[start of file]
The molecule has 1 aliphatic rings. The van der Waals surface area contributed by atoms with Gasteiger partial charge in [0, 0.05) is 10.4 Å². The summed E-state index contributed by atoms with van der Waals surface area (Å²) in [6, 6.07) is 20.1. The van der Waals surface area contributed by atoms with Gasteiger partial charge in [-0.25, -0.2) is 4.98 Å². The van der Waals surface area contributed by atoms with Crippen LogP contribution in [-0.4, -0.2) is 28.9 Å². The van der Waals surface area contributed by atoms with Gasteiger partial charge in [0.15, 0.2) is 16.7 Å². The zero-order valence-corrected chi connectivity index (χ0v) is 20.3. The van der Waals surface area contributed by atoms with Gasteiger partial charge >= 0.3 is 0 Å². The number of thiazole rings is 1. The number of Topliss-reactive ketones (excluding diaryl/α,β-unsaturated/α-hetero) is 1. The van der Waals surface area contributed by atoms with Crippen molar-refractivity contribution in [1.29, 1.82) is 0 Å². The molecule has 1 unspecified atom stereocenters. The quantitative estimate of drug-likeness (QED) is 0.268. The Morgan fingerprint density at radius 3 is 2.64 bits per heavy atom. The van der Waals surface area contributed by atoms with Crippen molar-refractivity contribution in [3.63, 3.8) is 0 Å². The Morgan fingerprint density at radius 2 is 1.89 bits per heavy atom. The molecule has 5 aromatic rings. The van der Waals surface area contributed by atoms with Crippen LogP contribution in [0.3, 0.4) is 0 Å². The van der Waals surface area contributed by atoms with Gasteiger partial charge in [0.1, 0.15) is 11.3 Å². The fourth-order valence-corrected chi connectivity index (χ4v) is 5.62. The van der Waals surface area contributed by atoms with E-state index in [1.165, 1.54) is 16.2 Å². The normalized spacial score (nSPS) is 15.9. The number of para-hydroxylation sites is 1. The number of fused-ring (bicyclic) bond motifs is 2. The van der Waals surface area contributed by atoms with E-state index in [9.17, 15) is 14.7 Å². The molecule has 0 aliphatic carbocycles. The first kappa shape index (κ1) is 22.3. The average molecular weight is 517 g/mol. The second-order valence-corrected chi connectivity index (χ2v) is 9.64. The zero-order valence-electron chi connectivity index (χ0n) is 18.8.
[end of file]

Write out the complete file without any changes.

The molecule has 1 aliphatic rings. The van der Waals surface area contributed by atoms with Gasteiger partial charge in [0, 0.05) is 10.4 Å². The summed E-state index contributed by atoms with van der Waals surface area (Å²) in [6, 6.07) is 20.1. The van der Waals surface area contributed by atoms with Gasteiger partial charge in [-0.25, -0.2) is 4.98 Å². The van der Waals surface area contributed by atoms with Crippen LogP contribution in [-0.4, -0.2) is 28.9 Å². The van der Waals surface area contributed by atoms with Gasteiger partial charge in [0.15, 0.2) is 16.7 Å². The zero-order valence-corrected chi connectivity index (χ0v) is 20.3. The van der Waals surface area contributed by atoms with Gasteiger partial charge >= 0.3 is 0 Å². The number of thiazole rings is 1. The number of Topliss-reactive ketones (excluding diaryl/α,β-unsaturated/α-hetero) is 1. The van der Waals surface area contributed by atoms with Crippen molar-refractivity contribution in [1.29, 1.82) is 0 Å². The molecule has 1 unspecified atom stereocenters. The quantitative estimate of drug-likeness (QED) is 0.268. The Morgan fingerprint density at radius 3 is 2.64 bits per heavy atom. The van der Waals surface area contributed by atoms with Crippen molar-refractivity contribution in [3.63, 3.8) is 0 Å². The Morgan fingerprint density at radius 2 is 1.89 bits per heavy atom. The molecule has 5 aromatic rings. The van der Waals surface area contributed by atoms with Crippen LogP contribution in [0.3, 0.4) is 0 Å². The van der Waals surface area contributed by atoms with Gasteiger partial charge in [0.1, 0.15) is 11.3 Å². The fourth-order valence-corrected chi connectivity index (χ4v) is 5.62. The van der Waals surface area contributed by atoms with E-state index in [1.165, 1.54) is 16.2 Å². The normalized spacial score (nSPS) is 15.9. The number of para-hydroxylation sites is 1. The number of fused-ring (bicyclic) bond motifs is 2. The van der Waals surface area contributed by atoms with E-state index in [9.17, 15) is 14.7 Å². The molecule has 0 aliphatic carbocycles. The first kappa shape index (κ1) is 22.3. The average molecular weight is 517 g/mol. The second-order valence-corrected chi connectivity index (χ2v) is 9.64. The zero-order valence-electron chi connectivity index (χ0n) is 18.8.